If you use a health spending account to pay for Tylenol or allergy medicine, you may be in for a shock starting in January 2011.
Among the changes the new health care bill will bring in the New Year: You won't be able to use your HSA or FSA card anymore for some very common medicines.
Say Goodbye to Dec 31 stock-up
It's become a year end tradition for many families: stock up on Tylenol and Motrin to use up money in your Flex Spending Account, which gives you a discount on over the counter medicine.
But as of December 31st, that tradition is no more.
Pharmacist Aimee Hart has been sharing the bad news with her customers. neighborhood. She told me "starting in January 2010, the government has now decided you cannot use those things on your HSA card or Flexible Spending Card."
Many Items Now Prohibited
Aimee has been telling her unhappy customers that many OTC items will no longer qualify for these pre tax purchases on HSA and FSA cards. Among them:
- Zantac OTC
- Even Band Aids
Aimee worries this is going to be a real issue for people who need allergy or indigestion pills every month. She said "we have a lot of people who do use over the counter allergy medications, because many are now non prescription, they have been released over the counter."
It's part of the new health care program: To pay for some features, the government is pulling some others, like being able to buy OTC drugs with pre tax dollars. This frees up millions of tax dollars to cover other parts of the program.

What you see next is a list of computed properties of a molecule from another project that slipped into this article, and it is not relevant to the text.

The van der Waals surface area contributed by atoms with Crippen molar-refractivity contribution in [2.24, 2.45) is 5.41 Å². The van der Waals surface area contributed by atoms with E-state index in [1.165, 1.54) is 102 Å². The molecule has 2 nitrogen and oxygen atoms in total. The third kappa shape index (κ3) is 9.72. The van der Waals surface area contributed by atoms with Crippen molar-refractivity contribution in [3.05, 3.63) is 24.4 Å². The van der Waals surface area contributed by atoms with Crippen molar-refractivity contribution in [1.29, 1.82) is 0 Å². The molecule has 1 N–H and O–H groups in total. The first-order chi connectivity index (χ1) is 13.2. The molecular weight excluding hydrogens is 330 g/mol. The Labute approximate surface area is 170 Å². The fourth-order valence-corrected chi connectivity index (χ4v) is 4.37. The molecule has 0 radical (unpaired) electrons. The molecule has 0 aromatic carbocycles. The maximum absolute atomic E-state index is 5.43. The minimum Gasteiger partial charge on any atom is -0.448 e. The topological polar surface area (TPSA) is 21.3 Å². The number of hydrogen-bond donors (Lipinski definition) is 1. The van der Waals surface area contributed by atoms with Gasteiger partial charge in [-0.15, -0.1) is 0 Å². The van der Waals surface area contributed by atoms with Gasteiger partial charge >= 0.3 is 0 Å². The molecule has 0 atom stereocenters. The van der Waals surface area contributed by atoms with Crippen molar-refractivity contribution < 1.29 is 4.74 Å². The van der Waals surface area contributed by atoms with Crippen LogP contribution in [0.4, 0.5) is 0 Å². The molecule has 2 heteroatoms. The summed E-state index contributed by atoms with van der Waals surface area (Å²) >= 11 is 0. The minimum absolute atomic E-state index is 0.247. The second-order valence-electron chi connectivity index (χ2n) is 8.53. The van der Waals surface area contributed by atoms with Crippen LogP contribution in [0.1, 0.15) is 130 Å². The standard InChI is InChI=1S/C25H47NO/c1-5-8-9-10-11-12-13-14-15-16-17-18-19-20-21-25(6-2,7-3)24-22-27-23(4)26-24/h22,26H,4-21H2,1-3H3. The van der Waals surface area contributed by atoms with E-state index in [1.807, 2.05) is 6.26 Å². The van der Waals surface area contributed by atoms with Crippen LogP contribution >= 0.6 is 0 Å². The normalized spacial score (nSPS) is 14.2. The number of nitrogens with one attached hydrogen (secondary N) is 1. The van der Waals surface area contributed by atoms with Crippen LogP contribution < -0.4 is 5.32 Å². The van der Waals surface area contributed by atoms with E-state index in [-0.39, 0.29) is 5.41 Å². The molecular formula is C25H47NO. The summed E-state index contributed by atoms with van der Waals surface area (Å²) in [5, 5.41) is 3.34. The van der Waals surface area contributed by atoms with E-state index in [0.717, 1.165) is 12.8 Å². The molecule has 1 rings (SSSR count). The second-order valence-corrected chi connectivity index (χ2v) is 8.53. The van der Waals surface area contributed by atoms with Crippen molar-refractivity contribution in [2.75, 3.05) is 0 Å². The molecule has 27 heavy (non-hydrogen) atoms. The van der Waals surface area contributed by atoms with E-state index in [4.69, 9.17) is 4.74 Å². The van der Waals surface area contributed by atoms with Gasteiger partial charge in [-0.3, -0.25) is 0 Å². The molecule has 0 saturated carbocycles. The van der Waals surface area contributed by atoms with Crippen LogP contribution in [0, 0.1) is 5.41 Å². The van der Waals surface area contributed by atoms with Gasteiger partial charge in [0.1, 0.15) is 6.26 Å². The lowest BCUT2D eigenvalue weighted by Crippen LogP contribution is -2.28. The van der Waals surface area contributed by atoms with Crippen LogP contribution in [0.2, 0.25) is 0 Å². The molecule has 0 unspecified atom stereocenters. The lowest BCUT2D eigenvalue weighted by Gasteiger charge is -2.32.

Prescription drugs will still be ok, so you can get around this in some cases by asking your doctor for a prescription strength version of Zantac, for instance, or a prescription pain killer.
There are also some cases where a doctor can write a note calling the item a medical "necessity," which may allow you to put it on your HSA or FSA card.
More Problems for FSA's than HSA's
If you have an HSA account, you can simply roll your money over to next year, and use it for doctor bills.
But with FSA's, Flex Spending Accounts, money cannot be rolled over. So Aimee says "use it or lose it. We would suggest you stock up on what you can, to max out on those dollars."
Bottom line: if this is a real concern, speak with your doctor. He may be able to give you a prescription for a behind-the-counter version, so you can continue to use your card, and so you don't waste your money.
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